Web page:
The Scarlet C

My husband recently had Covid-19.  He’s fully vaccinated and he had a very mild illness.  I’m also fully vaccinated and I’ve had my booster as well.  We lived together the entire time.  I tested negative initially and I never developed a symptom. 

My normally very active husband stayed home in isolation for 10 days and then we went back to our lives. 

In my mind the whole thing was no big deal. That, my friends, is the power of our thinking.

What I learned as I told people about what was going on and, as I observed different reactions to this news, was that most people did not share my rather nonplussed reaction.

From my point of view, it sucked that we didn’t get to see my father-in-law who was scheduled to stay with us the day after my husband’s diagnosis, but we quickly remedied that by planning a trip to visit him at the end of January.

Since I knew that as a healthy and fully vaccinated person, my husband was unlikely to suffer from significant illness, I was relaxed and at ease.  I found much the same reaction from my friends who work in healthcare.  We’ve seen Covid every day.  We know what it looks like to be terrifyingly sick and we know what it looks like to not be very sick at all.  We know that people get infected even when they’re trying to do all the right things.  We know that the reason to get vaccinated isn’t to prevent getting infected 100% of the time, but to aid your body in fighting the virus if you do get infected.

The fight against Covid, however, has been driven by fear and shame. 

Initially there was the fear of the unknown.  We didn’t even know what we were up against. Then there was the fear over how to respond. If we took all the recommended precautions, we’d cripple our economy.  If we didn’t, people were going to die. 

The problem is that when we look at the actions we take from a place of fear, they’re rarely useful when it comes to solving the problem.  Fear leads to a fight or flight response.  We either run away and hide or we set our defensive positions in stone and ready ourselves for battle.

I see this response all around me.  I have friends who still don’t feel comfortable going out and engaging in social activity even after three vaccines.  I also see it in my friends who are convinced that their approach to Covid is the right one no matter what.  They’ve fortified their defenses and they’re ready to shoot first and ask questions later at anyone who disagrees.  This is as true for my friends who have followed every public health recommendation as it is for those who have not.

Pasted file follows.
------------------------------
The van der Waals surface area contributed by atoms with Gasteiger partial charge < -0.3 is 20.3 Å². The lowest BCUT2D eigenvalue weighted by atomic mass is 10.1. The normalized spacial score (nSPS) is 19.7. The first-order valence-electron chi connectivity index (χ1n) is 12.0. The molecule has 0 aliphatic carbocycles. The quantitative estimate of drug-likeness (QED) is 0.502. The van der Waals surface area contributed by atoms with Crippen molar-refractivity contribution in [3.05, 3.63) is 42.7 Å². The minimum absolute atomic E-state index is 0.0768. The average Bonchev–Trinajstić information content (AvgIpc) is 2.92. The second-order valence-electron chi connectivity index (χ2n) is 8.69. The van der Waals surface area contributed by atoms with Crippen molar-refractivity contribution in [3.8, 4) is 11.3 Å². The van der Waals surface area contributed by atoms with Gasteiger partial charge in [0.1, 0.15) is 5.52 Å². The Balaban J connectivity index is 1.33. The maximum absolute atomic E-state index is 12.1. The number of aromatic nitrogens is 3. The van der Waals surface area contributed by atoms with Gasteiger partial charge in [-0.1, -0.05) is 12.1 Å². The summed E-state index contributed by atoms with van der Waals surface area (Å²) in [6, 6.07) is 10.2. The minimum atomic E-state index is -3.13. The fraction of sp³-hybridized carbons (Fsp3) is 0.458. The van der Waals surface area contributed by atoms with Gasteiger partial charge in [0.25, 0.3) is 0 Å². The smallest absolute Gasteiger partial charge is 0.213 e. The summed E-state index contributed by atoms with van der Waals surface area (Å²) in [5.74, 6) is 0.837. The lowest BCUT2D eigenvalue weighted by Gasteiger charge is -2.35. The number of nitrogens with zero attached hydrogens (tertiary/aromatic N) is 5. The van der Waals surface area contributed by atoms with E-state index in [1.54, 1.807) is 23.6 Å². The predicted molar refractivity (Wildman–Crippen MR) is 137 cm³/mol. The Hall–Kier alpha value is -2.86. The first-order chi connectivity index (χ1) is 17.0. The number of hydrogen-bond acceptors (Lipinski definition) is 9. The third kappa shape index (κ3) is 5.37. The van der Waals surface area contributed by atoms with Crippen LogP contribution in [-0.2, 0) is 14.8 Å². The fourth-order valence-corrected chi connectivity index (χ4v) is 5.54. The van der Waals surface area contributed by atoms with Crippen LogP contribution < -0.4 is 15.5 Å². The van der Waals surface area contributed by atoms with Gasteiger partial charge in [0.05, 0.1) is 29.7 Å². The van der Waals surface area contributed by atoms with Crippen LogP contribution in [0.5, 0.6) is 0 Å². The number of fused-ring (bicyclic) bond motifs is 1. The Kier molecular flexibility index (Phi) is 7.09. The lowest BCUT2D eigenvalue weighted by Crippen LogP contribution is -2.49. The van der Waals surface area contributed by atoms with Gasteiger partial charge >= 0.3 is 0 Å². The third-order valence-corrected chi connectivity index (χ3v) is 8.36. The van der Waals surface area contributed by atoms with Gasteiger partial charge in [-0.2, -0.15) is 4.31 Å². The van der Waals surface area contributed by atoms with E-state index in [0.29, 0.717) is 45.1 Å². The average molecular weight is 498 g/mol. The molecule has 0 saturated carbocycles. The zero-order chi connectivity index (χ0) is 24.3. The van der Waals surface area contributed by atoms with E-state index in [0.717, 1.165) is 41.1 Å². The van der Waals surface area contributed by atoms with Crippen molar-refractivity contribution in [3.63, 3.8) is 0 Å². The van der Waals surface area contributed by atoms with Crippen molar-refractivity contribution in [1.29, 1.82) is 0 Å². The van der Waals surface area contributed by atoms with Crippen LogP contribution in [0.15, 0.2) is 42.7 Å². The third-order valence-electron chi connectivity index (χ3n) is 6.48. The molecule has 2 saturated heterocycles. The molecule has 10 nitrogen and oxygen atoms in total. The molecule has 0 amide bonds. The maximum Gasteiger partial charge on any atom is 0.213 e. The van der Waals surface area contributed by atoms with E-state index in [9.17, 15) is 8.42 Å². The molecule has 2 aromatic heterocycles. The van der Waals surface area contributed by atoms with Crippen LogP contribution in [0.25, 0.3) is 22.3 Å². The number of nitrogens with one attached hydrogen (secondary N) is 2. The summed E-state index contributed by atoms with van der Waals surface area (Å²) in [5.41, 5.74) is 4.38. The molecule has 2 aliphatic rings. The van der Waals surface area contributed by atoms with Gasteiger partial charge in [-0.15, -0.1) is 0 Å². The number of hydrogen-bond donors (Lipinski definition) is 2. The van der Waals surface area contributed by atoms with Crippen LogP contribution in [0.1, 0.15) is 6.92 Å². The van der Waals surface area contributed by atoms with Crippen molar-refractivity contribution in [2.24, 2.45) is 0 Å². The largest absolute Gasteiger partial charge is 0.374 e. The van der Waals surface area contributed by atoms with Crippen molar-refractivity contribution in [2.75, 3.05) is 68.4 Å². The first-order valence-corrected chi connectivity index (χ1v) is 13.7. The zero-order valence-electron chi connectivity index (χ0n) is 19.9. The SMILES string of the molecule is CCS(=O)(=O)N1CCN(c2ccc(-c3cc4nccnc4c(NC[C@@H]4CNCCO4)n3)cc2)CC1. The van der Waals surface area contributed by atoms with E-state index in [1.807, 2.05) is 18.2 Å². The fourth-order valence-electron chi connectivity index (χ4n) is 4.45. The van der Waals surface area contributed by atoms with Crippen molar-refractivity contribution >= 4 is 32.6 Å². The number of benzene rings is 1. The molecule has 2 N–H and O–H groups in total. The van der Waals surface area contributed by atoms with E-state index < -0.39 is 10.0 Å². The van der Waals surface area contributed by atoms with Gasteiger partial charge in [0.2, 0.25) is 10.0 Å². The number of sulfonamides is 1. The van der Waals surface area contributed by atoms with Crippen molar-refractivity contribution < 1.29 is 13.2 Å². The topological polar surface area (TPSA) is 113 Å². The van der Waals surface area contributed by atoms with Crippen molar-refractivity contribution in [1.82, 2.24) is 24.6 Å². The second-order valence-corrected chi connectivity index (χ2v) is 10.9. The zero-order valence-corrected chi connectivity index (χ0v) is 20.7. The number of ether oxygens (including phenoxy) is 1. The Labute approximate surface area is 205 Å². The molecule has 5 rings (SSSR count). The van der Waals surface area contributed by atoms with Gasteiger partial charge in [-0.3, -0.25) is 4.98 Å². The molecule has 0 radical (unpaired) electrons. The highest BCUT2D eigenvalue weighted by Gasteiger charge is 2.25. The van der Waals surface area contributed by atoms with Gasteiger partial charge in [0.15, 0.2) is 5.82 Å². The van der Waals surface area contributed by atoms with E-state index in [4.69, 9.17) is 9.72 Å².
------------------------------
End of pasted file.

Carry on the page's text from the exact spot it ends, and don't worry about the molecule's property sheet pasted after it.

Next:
This fear only serves to further divide us and it leads to the second emotion I listed above: shame.

The first time I remember encountering shame in the context of infectious disease was in high school health class.  The prevailing belief amongst health instructors of the time was that, if they just struck enough terror into our hearts at the thought of contracting chlamydia, we wouldn’t have sex.  It didn’t work then.  It’s not working now, but we don’t seem to be giving that action up.

There were many veiled questions about what my husband must have done to get Covid. Most of the questioners weren’t really looking for an answer as much as a justification for what must have been his dereliction of duty. What did he do wrong?  Did he let his guard down on accident or was it his fault?

I don’t think we’ll ever actually know the answer to that question.  Why does it matter?

When will we recognize that no amount of shaming will ever convince another person to do something they don’t want to?  It hasn’t stopped teen sex and it won’t lead to a fully vaccinated, masked, and distanced society. 

I choose to believe that everyone is making the decisions that they believe are the best for themselves right now.  I’m responsible for mine. When I come from that place of ease and acceptance, I’m much more equipped to deal with life’s circumstances than when I come from fear and shame.

I’ve worked to make this mental shift in my own medical practice as well.  I can accept your choices even if they differ from my own.  If you’d like to learn more about how to do that, sign up for my free course How To Feel Better On Your Next Shift.  Then watch your email for more information about upcoming opportunities to work together.